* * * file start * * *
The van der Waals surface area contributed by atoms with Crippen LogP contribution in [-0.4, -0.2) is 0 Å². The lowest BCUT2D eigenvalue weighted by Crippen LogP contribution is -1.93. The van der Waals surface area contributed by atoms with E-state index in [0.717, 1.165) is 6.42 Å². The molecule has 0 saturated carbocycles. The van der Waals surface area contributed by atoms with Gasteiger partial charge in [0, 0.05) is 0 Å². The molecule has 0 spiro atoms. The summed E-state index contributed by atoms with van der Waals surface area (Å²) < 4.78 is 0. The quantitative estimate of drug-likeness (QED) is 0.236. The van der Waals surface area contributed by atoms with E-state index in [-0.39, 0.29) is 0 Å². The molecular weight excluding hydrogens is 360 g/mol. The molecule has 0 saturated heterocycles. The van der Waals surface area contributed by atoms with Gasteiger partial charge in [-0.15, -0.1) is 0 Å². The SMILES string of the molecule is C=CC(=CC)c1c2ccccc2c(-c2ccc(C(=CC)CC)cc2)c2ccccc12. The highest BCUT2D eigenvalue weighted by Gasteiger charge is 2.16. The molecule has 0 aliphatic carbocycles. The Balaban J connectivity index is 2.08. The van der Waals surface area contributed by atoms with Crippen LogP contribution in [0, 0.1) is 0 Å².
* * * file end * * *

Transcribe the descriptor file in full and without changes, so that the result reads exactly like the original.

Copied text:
The van der Waals surface area contributed by atoms with Crippen LogP contribution in [-0.4, -0.2) is 0 Å². The lowest BCUT2D eigenvalue weighted by Crippen LogP contribution is -1.93. The van der Waals surface area contributed by atoms with E-state index in [0.717, 1.165) is 6.42 Å². The molecule has 0 saturated carbocycles. The van der Waals surface area contributed by atoms with Gasteiger partial charge in [0, 0.05) is 0 Å². The molecule has 0 spiro atoms. The summed E-state index contributed by atoms with van der Waals surface area (Å²) < 4.78 is 0. The quantitative estimate of drug-likeness (QED) is 0.236. The van der Waals surface area contributed by atoms with E-state index in [-0.39, 0.29) is 0 Å². The molecular weight excluding hydrogens is 360 g/mol. The molecule has 0 saturated heterocycles. The van der Waals surface area contributed by atoms with Gasteiger partial charge in [-0.15, -0.1) is 0 Å². The SMILES string of the molecule is C=CC(=CC)c1c2ccccc2c(-c2ccc(C(=CC)CC)cc2)c2ccccc12. The highest BCUT2D eigenvalue weighted by Gasteiger charge is 2.16. The molecule has 0 aliphatic carbocycles. The Balaban J connectivity index is 2.08. The van der Waals surface area contributed by atoms with Crippen LogP contribution in [0, 0.1) is 0 Å².